What REALLY happened in NY's illegal bottomless boozy brunch scandal

For three terrifying days, bottomless brunch was illegal in our city.

On February 24th, 2014, our right to boozy brunch -- nay, the very right to be a community! -- came under attack. The bedrock promise that New York weekends are strictly about two-plus hours of unlimited mimosas? Threatened. Nobody knows who struck first.

boozy brunch NYC
Andrea Bricco/Thrillist

Oh wait, that’s just a quote from The Matrix. We do know exactly who struck first! The NYC Hospitality Alliance started the maelstrom, by firing this unassuming tweet across the bottomless-Bellini bow of our fair city’s brunch spots.

Behind that link is the trade organization’s press release on the matter, which totally snitches politely cites Section 117-A of NY state’s booze laws. This particular SLA statute is clearer than a vodka tonic:

Flickr/Houang Stephane (edited)

What?! No! Yes? The truth seemed obvious: Gotham’s beautiful, benevolent, Benedict-slinging, bottomless brunch spots have been ILLEGALLY pouring unlimited booze into our livers the entire time. The dream was over. Never again would a sunny Sunday begin sunny-side up and end, many drinks later, with you face-down in a couch surrounded by seven gyros and grievous shame.

No. Nonononono. NO!

NYC Boozy Brunch
Jacqueline Dole/Thrillist

But buck up! Despite the setback, we’re still the best city in the world, right? New Yorkers, for their part, reacted with that aplomb.

It was happening. The hour of judgement was upon us. TAKE ONLY WHAT YOU CAN CARRY AND HEAD FOR THE GEORGE WASHINGTON BRIDGE.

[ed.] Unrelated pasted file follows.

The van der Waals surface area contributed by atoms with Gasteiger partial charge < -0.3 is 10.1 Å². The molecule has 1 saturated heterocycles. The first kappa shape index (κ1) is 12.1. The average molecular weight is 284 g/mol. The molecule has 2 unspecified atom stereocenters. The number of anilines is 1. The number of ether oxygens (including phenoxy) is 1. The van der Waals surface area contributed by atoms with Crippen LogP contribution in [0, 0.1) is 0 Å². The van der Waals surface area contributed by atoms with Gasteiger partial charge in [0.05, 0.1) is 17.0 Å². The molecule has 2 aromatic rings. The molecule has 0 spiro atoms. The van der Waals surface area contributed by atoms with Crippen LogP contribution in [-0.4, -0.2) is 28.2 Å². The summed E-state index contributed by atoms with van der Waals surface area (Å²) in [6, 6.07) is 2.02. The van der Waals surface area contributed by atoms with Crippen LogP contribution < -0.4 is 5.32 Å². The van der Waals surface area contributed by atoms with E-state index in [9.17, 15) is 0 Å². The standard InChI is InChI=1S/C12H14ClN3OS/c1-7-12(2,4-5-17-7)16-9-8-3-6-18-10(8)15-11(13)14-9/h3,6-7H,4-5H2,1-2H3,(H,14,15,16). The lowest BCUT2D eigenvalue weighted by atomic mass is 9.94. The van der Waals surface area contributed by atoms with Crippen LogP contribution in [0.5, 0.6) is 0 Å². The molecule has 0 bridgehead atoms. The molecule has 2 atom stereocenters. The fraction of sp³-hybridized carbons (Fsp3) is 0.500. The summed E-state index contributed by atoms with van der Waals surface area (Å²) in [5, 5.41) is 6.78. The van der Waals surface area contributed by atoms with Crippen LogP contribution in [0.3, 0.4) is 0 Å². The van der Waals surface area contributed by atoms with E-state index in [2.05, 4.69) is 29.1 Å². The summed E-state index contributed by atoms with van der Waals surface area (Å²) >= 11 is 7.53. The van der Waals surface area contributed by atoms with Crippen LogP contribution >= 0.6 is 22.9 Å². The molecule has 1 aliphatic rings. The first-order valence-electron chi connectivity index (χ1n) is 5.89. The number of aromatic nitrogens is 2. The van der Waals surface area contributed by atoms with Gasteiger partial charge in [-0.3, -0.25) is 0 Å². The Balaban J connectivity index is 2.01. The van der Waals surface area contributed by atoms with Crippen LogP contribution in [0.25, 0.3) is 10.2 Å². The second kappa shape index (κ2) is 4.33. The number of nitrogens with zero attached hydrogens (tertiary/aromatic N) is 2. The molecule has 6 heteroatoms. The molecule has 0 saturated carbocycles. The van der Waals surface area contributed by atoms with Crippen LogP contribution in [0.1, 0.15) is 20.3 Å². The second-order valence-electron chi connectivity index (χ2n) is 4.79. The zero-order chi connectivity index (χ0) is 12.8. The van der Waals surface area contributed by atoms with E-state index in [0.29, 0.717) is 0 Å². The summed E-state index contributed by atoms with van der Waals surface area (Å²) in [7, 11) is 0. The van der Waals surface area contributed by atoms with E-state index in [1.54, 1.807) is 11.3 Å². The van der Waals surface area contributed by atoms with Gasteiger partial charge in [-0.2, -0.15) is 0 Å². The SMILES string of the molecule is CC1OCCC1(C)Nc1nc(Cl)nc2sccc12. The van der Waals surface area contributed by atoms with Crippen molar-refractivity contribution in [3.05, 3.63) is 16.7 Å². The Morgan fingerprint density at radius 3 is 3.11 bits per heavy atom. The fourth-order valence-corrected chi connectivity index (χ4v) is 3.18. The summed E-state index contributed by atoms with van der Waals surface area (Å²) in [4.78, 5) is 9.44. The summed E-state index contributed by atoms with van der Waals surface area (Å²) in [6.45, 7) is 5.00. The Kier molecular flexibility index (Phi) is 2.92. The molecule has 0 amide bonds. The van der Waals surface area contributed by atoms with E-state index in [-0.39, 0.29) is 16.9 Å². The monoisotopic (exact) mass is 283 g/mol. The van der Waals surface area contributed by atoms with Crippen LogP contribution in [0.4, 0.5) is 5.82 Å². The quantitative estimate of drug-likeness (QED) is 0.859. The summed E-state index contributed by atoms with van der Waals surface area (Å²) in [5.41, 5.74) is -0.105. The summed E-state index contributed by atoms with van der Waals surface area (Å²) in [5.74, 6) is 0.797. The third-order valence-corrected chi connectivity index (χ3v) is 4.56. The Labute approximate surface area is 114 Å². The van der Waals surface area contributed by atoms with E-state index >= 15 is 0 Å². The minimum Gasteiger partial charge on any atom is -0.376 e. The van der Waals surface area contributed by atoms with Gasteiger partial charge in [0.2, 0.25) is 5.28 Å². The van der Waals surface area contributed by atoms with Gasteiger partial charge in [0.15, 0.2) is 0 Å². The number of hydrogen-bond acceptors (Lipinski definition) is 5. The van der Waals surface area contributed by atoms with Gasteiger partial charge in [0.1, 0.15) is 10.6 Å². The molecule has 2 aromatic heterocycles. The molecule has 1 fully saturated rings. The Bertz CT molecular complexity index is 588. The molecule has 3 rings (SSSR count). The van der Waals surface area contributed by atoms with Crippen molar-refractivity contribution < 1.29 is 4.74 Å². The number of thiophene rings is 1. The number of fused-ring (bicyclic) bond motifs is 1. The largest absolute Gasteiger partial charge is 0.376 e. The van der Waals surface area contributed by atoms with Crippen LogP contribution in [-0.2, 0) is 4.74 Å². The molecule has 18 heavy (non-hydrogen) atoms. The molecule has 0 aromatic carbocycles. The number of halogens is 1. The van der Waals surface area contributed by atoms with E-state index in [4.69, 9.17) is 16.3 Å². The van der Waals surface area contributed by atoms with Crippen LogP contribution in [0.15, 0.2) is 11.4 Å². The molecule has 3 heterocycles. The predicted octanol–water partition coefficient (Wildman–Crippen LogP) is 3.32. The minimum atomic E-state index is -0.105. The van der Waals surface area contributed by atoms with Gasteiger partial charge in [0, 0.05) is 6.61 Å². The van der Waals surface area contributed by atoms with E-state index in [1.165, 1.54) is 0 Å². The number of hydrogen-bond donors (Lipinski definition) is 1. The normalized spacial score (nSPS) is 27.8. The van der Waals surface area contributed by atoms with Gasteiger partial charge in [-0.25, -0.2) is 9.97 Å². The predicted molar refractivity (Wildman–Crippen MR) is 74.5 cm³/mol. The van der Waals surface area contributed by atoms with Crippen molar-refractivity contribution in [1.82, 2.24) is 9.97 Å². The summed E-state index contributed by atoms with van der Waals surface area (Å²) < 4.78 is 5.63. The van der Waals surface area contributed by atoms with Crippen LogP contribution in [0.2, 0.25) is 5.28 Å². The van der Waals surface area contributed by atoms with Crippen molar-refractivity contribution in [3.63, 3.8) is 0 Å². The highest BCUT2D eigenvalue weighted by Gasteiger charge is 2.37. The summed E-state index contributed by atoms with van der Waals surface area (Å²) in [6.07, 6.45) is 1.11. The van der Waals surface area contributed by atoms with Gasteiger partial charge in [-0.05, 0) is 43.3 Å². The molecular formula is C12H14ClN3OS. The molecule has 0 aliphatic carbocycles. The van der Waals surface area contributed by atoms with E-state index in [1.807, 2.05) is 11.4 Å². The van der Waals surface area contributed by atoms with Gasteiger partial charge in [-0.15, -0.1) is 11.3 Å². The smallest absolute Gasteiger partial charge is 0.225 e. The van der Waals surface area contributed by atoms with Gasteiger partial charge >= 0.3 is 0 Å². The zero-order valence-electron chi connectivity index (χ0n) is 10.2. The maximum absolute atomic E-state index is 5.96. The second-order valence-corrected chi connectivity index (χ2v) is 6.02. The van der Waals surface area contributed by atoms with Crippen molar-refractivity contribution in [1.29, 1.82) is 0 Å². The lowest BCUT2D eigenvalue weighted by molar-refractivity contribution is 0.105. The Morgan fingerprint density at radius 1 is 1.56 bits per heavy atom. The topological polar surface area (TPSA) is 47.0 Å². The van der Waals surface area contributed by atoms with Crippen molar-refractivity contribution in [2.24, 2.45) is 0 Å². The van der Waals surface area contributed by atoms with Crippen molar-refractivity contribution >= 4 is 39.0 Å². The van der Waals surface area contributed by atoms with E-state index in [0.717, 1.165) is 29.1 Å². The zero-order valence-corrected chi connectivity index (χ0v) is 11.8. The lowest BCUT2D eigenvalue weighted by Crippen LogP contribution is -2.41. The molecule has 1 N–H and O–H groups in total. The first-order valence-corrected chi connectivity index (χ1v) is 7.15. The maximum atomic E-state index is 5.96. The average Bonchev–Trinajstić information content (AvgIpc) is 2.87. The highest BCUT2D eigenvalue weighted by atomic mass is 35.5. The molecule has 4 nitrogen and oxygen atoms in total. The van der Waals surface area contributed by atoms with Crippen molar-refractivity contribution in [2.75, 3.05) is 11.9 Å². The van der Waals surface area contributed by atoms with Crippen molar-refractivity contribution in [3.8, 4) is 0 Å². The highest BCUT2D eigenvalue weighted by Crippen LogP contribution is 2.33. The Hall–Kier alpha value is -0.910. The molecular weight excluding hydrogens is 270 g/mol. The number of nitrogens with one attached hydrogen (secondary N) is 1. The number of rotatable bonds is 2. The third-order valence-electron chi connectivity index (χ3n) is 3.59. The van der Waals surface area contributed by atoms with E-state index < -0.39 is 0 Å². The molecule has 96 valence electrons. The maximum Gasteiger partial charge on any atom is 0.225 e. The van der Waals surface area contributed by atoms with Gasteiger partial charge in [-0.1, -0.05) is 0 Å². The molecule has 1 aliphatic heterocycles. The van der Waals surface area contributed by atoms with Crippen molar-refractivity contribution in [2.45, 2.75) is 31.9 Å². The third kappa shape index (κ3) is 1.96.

No one can accuse New Yorkers of crying over spilt milk. We’re a tough bunch. That said, milk is sort of weird, and also not made of alcohol, and so, for two days, blogger outrage flowed like beer tears. Think pieces were posted. Office listservs lit up. At least one New Yorker not named Dave Infante called his mom to ask about moving back home, because what’s the point anymore, and also it would be good to save some money on rent. Together, we wept.

Flickr/Bryan Brunchman

But this is a family magazine (neither of those words are true, but just go with it, Barry Diller!), and every damn day, New York City tells a comeback story like one you’ve never heard. The saga of the Great Illegal Boozy Brunch has a happy ending, and not like the one you used to contemplate paying for on the West Side Highway after too many endless mimosas. The hero Gotham needed was about to emerge.

Batman! Not really. Wouldn’t that be great though? NYC’s actual liberating force turned out, improbably, to be the SLA itself. On the morning of February 27th, after nearly 36 hours of panic, a liquor board rep told Business Insider in a statement that reads equally bemused & befuddled:

Flickr/Elvert Barnes (edited)

So, as everyone who's ever been to one knows, boozy brunches are indeed events, and events are sometimes exempt. We were saved.

Play it again, Sam. Play it again, and again, and again. Then, play that sweet tune one more time for the shining stars at the SLA, who pulled an entire city from the jaws of despair by creating a loophole IN ITS OWN STATUTES so that we could continue to brunch like the kings & queens that we one day hope to become.

And that, dear neighbors & friends, is how it came to be that for three perilous days in February 2014, New York City lost, then won back, its right to bottomless brunch.

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Dave Infante is an Editor for Thrillist Media Group who would rather just split the check evenly, because you DID have some of that calamari, remember? Follow him on Twitter @dinfontay.